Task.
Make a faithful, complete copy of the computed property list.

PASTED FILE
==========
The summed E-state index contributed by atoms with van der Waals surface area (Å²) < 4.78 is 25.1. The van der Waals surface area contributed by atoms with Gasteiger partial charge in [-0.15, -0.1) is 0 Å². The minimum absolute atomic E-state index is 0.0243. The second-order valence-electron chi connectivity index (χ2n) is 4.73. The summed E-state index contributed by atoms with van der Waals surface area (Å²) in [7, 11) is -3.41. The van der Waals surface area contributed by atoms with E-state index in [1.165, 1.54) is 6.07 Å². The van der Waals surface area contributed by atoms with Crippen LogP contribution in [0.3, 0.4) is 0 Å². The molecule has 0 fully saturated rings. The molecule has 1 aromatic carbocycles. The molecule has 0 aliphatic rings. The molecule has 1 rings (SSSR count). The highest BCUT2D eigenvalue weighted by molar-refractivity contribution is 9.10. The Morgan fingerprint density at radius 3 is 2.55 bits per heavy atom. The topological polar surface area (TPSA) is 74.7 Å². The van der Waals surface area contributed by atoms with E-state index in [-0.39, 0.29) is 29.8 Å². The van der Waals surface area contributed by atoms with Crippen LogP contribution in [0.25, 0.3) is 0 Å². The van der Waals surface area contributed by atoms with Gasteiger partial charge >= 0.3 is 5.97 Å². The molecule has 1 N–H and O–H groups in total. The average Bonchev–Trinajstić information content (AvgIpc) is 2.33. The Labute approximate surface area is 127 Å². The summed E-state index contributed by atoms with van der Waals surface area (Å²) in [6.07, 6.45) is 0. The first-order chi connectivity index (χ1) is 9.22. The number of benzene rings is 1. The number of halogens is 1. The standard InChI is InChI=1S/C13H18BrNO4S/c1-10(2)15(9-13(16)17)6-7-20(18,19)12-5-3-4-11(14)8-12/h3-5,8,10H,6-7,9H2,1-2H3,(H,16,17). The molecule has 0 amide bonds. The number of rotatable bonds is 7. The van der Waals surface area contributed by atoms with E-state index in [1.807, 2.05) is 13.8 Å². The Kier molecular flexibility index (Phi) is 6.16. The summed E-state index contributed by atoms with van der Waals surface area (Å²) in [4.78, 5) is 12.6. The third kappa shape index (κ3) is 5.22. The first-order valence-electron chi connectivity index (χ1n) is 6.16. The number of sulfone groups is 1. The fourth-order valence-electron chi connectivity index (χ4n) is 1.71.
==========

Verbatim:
The summed E-state index contributed by atoms with van der Waals surface area (Å²) < 4.78 is 25.1. The van der Waals surface area contributed by atoms with Gasteiger partial charge in [-0.15, -0.1) is 0 Å². The minimum absolute atomic E-state index is 0.0243. The second-order valence-electron chi connectivity index (χ2n) is 4.73. The summed E-state index contributed by atoms with van der Waals surface area (Å²) in [7, 11) is -3.41. The van der Waals surface area contributed by atoms with E-state index in [1.165, 1.54) is 6.07 Å². The van der Waals surface area contributed by atoms with Crippen LogP contribution in [0.3, 0.4) is 0 Å². The molecule has 0 fully saturated rings. The molecule has 1 aromatic carbocycles. The molecule has 0 aliphatic rings. The molecule has 1 rings (SSSR count). The highest BCUT2D eigenvalue weighted by molar-refractivity contribution is 9.10. The Morgan fingerprint density at radius 3 is 2.55 bits per heavy atom. The topological polar surface area (TPSA) is 74.7 Å². The van der Waals surface area contributed by atoms with E-state index in [-0.39, 0.29) is 29.8 Å². The van der Waals surface area contributed by atoms with Crippen LogP contribution in [0.25, 0.3) is 0 Å². The van der Waals surface area contributed by atoms with Gasteiger partial charge >= 0.3 is 5.97 Å². The molecule has 1 N–H and O–H groups in total. The average Bonchev–Trinajstić information content (AvgIpc) is 2.33. The Labute approximate surface area is 127 Å². The summed E-state index contributed by atoms with van der Waals surface area (Å²) in [6.07, 6.45) is 0. The first-order chi connectivity index (χ1) is 9.22. The number of benzene rings is 1. The number of halogens is 1. The standard InChI is InChI=1S/C13H18BrNO4S/c1-10(2)15(9-13(16)17)6-7-20(18,19)12-5-3-4-11(14)8-12/h3-5,8,10H,6-7,9H2,1-2H3,(H,16,17). The molecule has 0 amide bonds. The number of rotatable bonds is 7. The van der Waals surface area contributed by atoms with E-state index in [1.807, 2.05) is 13.8 Å². The Kier molecular flexibility index (Phi) is 6.16. The summed E-state index contributed by atoms with van der Waals surface area (Å²) in [4.78, 5) is 12.6. The third kappa shape index (κ3) is 5.22. The first-order valence-electron chi connectivity index (χ1n) is 6.16. The number of sulfone groups is 1. The fourth-order valence-electron chi connectivity index (χ4n) is 1.71.